This front room was used as an office for Doc Fergie and had a quirky little wiring system that enabled him to relay his beloved music from his record player in here through to a speaker in the lounge that was housed into the dado. I think he would have loved e-music! This room will become a guest bedroom refurbished in original style.
Passageway looking north. At the front end of this there are two cute little doors that acted as dividers between the doctor’s area and the family residence. Not sure how we will integrate these doors but we will!

There were electric strip heaters mounted on most of the internal walls (see above doorway in passage). that we were scared to pull the ‘on’ strings for, they just looked dangerous and I can’t believe they could ever actually add value to the comfort factor of warmth. As an accredited home sustainability assessor, every cell in my being just went urrggghhhh!

Gate into side access lane with excessive growth from all sorts of vines around the old garage which is hidden behind the wisteria on the left.

Weekly Tip 18th October 2012

What does ‘throw it away’ really mean? When you think about it waste ‘thrown away’ has only been relocated and still needs to be managed in some form. Ask yourself: What do you think about waste? Are you concerned about waste, or is it someone else’s responsibility? Whose responsibility is it? What do your neighbours think about waste?
What about your friends, family and work-mates? Take the chance to influence how other people think about waste. In Australia it costs us millions of dollars a year to collect and dispose of all of our waste (check your rate notice for the garbage disposal rate). It also costs us money to try to fix the damage waste disposal can do to our environment. 56% of Australia’s domestic waste comes from food scraps and green-waste, all manageable by composting, paper 19%, 3% metal, 6% plastic, 5% glass all recyclable. Time to do some re-thinking before we ‘throw away’. This comes right back to choices made when purchasing, simply thinking packaging is recyclable is not a solution.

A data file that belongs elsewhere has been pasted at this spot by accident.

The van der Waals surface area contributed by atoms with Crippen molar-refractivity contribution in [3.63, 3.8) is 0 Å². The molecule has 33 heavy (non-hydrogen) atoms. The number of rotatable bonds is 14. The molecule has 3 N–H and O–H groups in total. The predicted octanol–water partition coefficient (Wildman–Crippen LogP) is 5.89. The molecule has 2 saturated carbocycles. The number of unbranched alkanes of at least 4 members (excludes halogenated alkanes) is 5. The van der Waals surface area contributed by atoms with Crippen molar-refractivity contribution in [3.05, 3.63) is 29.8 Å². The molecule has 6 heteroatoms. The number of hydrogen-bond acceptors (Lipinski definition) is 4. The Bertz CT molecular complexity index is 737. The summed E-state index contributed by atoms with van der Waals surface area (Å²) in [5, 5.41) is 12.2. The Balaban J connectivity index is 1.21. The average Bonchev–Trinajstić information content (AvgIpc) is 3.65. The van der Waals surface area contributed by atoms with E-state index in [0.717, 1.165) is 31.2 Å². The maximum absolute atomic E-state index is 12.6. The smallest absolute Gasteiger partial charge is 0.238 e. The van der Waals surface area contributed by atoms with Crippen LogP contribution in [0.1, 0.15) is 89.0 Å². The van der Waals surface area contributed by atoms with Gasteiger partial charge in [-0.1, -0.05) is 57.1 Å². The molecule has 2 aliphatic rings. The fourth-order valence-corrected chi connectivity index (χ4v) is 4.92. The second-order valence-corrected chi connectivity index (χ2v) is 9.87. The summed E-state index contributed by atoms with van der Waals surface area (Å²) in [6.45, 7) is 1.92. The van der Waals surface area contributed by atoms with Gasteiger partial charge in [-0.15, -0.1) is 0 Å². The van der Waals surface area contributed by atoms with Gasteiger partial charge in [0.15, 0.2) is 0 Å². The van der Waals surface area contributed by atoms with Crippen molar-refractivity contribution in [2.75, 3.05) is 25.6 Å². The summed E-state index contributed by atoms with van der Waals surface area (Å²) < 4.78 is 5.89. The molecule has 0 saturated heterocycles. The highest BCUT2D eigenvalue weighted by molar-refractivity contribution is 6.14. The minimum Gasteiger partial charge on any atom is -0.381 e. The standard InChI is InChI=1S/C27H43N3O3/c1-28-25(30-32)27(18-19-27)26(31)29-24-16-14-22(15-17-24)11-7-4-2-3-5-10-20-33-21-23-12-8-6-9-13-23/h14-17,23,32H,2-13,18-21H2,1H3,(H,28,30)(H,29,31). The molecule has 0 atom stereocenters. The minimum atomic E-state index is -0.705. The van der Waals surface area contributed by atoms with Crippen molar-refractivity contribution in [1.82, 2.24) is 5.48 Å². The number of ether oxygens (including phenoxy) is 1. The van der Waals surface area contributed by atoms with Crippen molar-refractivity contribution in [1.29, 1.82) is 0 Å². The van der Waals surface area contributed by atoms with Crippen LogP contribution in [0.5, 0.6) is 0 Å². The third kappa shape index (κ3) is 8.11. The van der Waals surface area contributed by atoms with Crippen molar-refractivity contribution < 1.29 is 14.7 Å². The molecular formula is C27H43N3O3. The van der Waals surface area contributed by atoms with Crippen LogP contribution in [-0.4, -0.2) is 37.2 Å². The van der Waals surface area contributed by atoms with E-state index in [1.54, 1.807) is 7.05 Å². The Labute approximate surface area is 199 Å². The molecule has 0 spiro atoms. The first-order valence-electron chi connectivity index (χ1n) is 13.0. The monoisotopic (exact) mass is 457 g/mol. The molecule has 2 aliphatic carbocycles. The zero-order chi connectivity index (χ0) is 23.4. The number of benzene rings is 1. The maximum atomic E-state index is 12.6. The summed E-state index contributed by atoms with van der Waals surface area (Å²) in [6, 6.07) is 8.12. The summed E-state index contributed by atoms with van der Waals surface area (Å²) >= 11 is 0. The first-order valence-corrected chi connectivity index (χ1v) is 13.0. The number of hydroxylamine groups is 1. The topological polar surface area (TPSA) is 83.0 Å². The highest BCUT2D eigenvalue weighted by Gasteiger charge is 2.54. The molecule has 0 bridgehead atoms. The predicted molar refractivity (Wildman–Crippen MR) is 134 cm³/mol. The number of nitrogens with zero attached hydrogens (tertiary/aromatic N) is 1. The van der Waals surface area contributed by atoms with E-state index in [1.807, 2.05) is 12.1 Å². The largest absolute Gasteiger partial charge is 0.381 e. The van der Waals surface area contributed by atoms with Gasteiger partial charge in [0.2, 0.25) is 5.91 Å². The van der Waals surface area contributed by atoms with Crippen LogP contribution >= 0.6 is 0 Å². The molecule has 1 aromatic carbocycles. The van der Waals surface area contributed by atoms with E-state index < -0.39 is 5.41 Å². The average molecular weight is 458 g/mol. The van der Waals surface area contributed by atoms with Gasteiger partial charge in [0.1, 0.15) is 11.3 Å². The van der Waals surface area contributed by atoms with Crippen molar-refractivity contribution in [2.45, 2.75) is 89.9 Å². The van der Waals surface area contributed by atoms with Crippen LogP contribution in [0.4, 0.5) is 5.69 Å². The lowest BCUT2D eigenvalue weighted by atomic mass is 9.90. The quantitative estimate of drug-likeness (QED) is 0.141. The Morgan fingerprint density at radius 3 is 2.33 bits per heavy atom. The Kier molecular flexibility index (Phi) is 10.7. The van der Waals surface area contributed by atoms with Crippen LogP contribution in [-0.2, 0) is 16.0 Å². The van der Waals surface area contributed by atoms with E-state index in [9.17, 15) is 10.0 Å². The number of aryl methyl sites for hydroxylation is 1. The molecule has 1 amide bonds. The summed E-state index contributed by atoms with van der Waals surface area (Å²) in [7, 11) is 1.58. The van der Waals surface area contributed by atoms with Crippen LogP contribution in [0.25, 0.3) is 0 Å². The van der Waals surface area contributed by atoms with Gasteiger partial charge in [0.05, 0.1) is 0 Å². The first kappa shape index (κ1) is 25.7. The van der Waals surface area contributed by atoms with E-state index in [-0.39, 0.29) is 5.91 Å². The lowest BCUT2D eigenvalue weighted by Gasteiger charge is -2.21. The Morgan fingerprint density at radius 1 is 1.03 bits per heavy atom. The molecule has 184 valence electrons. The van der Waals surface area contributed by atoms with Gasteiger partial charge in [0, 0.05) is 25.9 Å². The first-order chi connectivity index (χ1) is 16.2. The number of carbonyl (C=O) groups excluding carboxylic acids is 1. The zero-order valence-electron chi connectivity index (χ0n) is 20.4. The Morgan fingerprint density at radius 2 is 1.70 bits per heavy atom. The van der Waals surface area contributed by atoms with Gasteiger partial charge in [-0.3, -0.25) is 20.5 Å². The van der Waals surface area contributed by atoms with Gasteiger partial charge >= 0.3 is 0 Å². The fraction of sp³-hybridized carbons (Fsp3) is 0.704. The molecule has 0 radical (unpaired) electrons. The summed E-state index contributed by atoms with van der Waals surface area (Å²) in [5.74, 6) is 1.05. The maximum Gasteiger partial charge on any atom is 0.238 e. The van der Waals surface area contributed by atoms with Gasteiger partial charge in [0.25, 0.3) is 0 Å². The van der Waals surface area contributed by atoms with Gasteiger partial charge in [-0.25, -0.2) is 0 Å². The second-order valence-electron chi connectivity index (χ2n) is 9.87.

Wet One day Wonderful the next!

Yet again a wet, cold miserable Gippsland Day on Saturday! With the forecast for a nice Sunday we took the opportunity of attending the Baw Baw Garden expo on the yucky Saturday. Did this for a couple of reasons, one was that as soon as the sun comes out crowds were sure to appear and make it very difficult to talk to the exhibitors we wanted to see and with so few nice days having been gifted in the weather department this year it would be nice to just enjoy the garden and work at home on one of the many projects.

I am very excited to have finally placed an order for our new greenhouse. I decided on a Sproutwell Prestige 3000. Slightly bigger than my existing unit and  better ventilation in hot weather. I am quite excited about this new investment, as this year I have grown all of the vegies and flowers in the garden from seed. With the price of seed punnets these days it won’t take long to recoup the cost. This and the opportunity to extend the growing season plus add few items not normally suitable to our climate and it becomes a great addition, not to mention a great cubby for me!

Always on the look out for great ideas, I was impressed with this little find!

There was a lady there selling these bags made of fine net mesh that looks quite durable and stretchy. The objective is to take them shopping with you so you don’t need to use those ‘tear off the roll’  plastic bags. I must admit, the only things I use those bags for is grapes, everything else goes in loose, much to the chagrin of the checkout operator!